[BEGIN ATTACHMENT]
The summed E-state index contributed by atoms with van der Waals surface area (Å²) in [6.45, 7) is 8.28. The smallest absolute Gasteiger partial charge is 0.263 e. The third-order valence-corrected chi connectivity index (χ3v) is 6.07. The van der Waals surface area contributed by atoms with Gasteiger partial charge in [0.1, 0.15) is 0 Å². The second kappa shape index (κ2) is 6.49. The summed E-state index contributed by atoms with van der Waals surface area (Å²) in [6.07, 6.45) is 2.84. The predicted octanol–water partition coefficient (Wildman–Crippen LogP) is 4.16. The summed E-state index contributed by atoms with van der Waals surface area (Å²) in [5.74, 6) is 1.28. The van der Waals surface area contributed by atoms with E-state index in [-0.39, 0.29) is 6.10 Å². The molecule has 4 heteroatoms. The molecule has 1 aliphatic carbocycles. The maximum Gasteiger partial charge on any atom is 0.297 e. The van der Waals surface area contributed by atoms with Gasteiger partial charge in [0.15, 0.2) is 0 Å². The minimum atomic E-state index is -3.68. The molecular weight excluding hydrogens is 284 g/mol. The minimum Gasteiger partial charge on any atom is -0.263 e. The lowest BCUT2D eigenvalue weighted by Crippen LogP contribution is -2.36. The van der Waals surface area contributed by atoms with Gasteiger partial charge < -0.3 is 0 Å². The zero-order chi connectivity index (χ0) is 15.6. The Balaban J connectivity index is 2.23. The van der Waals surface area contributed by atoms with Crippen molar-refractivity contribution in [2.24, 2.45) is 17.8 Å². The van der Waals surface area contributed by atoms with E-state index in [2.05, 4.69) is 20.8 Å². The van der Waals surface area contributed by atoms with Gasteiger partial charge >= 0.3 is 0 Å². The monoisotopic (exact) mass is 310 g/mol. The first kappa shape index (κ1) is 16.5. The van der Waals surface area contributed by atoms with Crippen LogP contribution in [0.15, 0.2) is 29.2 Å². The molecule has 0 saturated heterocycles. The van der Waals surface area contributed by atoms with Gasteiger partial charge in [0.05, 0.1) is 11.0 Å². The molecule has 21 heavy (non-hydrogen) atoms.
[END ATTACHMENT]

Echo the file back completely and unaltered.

The summed E-state index contributed by atoms with van der Waals surface area (Å²) in [6.45, 7) is 8.28. The smallest absolute Gasteiger partial charge is 0.263 e. The third-order valence-corrected chi connectivity index (χ3v) is 6.07. The van der Waals surface area contributed by atoms with Gasteiger partial charge in [0.1, 0.15) is 0 Å². The second kappa shape index (κ2) is 6.49. The summed E-state index contributed by atoms with van der Waals surface area (Å²) in [6.07, 6.45) is 2.84. The predicted octanol–water partition coefficient (Wildman–Crippen LogP) is 4.16. The summed E-state index contributed by atoms with van der Waals surface area (Å²) in [5.74, 6) is 1.28. The van der Waals surface area contributed by atoms with E-state index in [-0.39, 0.29) is 6.10 Å². The molecule has 4 heteroatoms. The molecule has 1 aliphatic carbocycles. The maximum Gasteiger partial charge on any atom is 0.297 e. The van der Waals surface area contributed by atoms with Gasteiger partial charge in [0.15, 0.2) is 0 Å². The minimum atomic E-state index is -3.68. The molecular weight excluding hydrogens is 284 g/mol. The minimum Gasteiger partial charge on any atom is -0.263 e. The lowest BCUT2D eigenvalue weighted by Crippen LogP contribution is -2.36. The van der Waals surface area contributed by atoms with Gasteiger partial charge < -0.3 is 0 Å². The zero-order chi connectivity index (χ0) is 15.6. The Balaban J connectivity index is 2.23. The van der Waals surface area contributed by atoms with Crippen molar-refractivity contribution in [2.24, 2.45) is 17.8 Å². The van der Waals surface area contributed by atoms with E-state index in [2.05, 4.69) is 20.8 Å². The van der Waals surface area contributed by atoms with Gasteiger partial charge >= 0.3 is 0 Å². The monoisotopic (exact) mass is 310 g/mol. The first kappa shape index (κ1) is 16.5. The van der Waals surface area contributed by atoms with Crippen LogP contribution in [0.15, 0.2) is 29.2 Å². The molecule has 0 saturated heterocycles. The van der Waals surface area contributed by atoms with Gasteiger partial charge in [0.05, 0.1) is 11.0 Å². The molecule has 21 heavy (non-hydrogen) atoms.